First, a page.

Note: Not at the old Poker1 site. A version of this entry was first published (2010) in Poker Player newspaper.
Okay, so we’re entering a new year of poker. We talk about what happens in our poker world using terms like “short term” and “long term,” but a year falls somewhere between.
It may seem surprising that I’ve chosen “year” for today’s word and that I’m going to devote this edition of my series of self-interviews to it. That seems odd to me, too. But it’s been decided, so let’s move on to the first question.
Question 1: How does short-term poker differ from long-term poker?
You could claim that what happens in the short-term is insignificant relative to what happens in the long term. That means whether you make a profit today isn’t as important as whether you make a profit for your lifetime.
That’s reasonable thinking, but it needs clarification. Luck rules the poker short term, because a quick run of good cards will make winners of even the weakest players. But in the long term, luck levels out and skill prevails. Yet luck never levels out completely, except theoretically through infinity.
Infinity is an undefined, unimaginably long time after which all happenings fall in line with their probability and luck vanishes from the rearview mirror. Luck continues moving forward from there, of course, because you’re entering a new short term.
Your success in poker and life should come long term, while you should expect luck to deal short-term surprises – good and bad. Fine. But you can let short-term events decide your long-term existence.
In life, there’s nothing you can do about the short-term tragedy of dropping dead unexpectedly in the shower. However, in poker, you can avoid the short-term tragedy of placing your whole future on the turn of a card, failing to make an inside straight.
Don’t let short-term frustration make you feel that your life exists in just this volatile moment. You’ve got to keep steering the best you can and know that the most winding roads eventually lead from somewhere to the place you want to go. You’ll arrive at the same destination as you would if you could have traveled a straight line, as long as you don’t crash.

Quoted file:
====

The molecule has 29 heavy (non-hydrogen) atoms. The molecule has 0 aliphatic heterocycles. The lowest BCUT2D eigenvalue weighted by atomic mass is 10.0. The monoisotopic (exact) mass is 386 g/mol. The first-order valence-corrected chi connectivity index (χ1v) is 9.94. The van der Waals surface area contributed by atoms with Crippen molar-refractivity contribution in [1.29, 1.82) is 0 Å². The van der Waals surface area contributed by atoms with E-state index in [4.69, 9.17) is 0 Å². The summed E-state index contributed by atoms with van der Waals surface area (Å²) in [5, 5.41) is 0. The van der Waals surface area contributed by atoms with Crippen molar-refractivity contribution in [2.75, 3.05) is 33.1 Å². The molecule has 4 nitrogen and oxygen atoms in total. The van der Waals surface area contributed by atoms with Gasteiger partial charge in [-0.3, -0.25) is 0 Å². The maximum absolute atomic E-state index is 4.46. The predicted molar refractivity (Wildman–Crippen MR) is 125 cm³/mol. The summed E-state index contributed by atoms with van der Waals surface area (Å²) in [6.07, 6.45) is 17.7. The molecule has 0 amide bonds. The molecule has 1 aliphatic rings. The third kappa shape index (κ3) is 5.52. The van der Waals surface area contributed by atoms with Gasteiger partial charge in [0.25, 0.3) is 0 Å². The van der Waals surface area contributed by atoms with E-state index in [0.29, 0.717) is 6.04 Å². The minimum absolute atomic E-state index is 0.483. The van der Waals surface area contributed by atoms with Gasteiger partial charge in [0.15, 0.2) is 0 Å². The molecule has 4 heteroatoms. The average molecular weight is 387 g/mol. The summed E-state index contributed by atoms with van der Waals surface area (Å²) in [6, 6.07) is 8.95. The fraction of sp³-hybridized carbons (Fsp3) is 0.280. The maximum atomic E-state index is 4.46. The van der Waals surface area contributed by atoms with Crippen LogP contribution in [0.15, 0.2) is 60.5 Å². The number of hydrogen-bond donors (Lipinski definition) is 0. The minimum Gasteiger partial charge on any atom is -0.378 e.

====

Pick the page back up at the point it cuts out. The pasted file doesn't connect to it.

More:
Question 2: What things happen in one full year of poker?
Each year you should try to improve as a poker player. You should realize that this year will take you on a different ride than last year or next year.
At poker, if you expect things to stay the same, you won’t be prepared for the changes in game conditions, and you won’t easily recognize new opportunities.
Question 3: Is it possible to run bad for a whole year?
Of course. A year isn’t the “long term.” It depends largely on how many hours of poker you play under what conditions.
If your year centers on three short sessions of poker against equal opponents, then luck will dictate your fortune. If players participate in poker almost every day for an average of six hours, then here’s what will happen in a year:
- Weak players against stronger competition will almost always lose, but they might lose less or more than expected.
- Break-even players will usually win slightly or lose slightly.
- Strong players against weaker competition will almost always win, but they might win less or more than expected.
Expect to win
The point is that if you become expert at the game of poker, if you choose your games carefully, and if you don’t let your emotions destroy you, then you can expect to win every year. That isn’t a guarantee — just an expectation.
There will still be variations in your results. Probably, you’ll have meager years and great ones.
If you’re a tournament player, then your year-to-year results will vary more greatly. You can go long stretches between big paydays, and even the best tournament pros can have losing years.
Question 4: What is the biggest mistake players make in thinking about a year?
The biggest mistake players make in terms of a poker year is that they become conscious of it. A year is just an artificial period of time. Don’t wait for next year to play good poker.
At seminars, I tell the story of a tiny $1/$2 no-limit game I was playing on New Year’s Eve, because all the bigger games had folded. As midnight approached, it was the loosest game I’d ever encountered. But after everyone got up from the table for a short celebration, it was the tightest game I’d ever seen.
Why? New Year’s resolutions. Everyone had decided to make a fresh start this year. Their resolve didn’t last long, but it was fun to witness.
Don’t make the mistake of waiting for a new year to play poker right. A year is just someone else’s notion of a time period. I don’t care if it’s April 24 at three in the morning. You can declare that it’s a new year, correct your mistakes, and start over. In poker, your year always begins on the next deal. — MC
Next self-interview: Mike Caro poker word is Drinking